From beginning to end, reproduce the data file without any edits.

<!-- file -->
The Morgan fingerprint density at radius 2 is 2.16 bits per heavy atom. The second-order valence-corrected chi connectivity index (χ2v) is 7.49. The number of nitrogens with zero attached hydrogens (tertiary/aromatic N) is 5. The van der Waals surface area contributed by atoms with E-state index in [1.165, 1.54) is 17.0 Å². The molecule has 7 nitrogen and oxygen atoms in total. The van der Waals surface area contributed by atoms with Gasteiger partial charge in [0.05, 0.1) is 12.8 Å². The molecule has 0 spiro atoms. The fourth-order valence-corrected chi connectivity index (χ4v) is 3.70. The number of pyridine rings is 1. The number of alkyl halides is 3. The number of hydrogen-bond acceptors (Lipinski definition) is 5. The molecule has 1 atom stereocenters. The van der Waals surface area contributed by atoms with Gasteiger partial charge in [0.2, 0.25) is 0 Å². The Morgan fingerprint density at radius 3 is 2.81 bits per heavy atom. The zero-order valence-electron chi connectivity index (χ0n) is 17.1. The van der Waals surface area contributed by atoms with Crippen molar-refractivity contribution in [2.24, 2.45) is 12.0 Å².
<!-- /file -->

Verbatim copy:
The Morgan fingerprint density at radius 2 is 2.16 bits per heavy atom. The second-order valence-corrected chi connectivity index (χ2v) is 7.49. The number of nitrogens with zero attached hydrogens (tertiary/aromatic N) is 5. The van der Waals surface area contributed by atoms with E-state index in [1.165, 1.54) is 17.0 Å². The molecule has 7 nitrogen and oxygen atoms in total. The van der Waals surface area contributed by atoms with Gasteiger partial charge in [0.05, 0.1) is 12.8 Å². The molecule has 0 spiro atoms. The fourth-order valence-corrected chi connectivity index (χ4v) is 3.70. The number of pyridine rings is 1. The number of alkyl halides is 3. The number of hydrogen-bond acceptors (Lipinski definition) is 5. The molecule has 1 atom stereocenters. The van der Waals surface area contributed by atoms with Gasteiger partial charge in [0.2, 0.25) is 0 Å². The Morgan fingerprint density at radius 3 is 2.81 bits per heavy atom. The zero-order valence-electron chi connectivity index (χ0n) is 17.1. The van der Waals surface area contributed by atoms with Crippen molar-refractivity contribution in [2.24, 2.45) is 12.0 Å².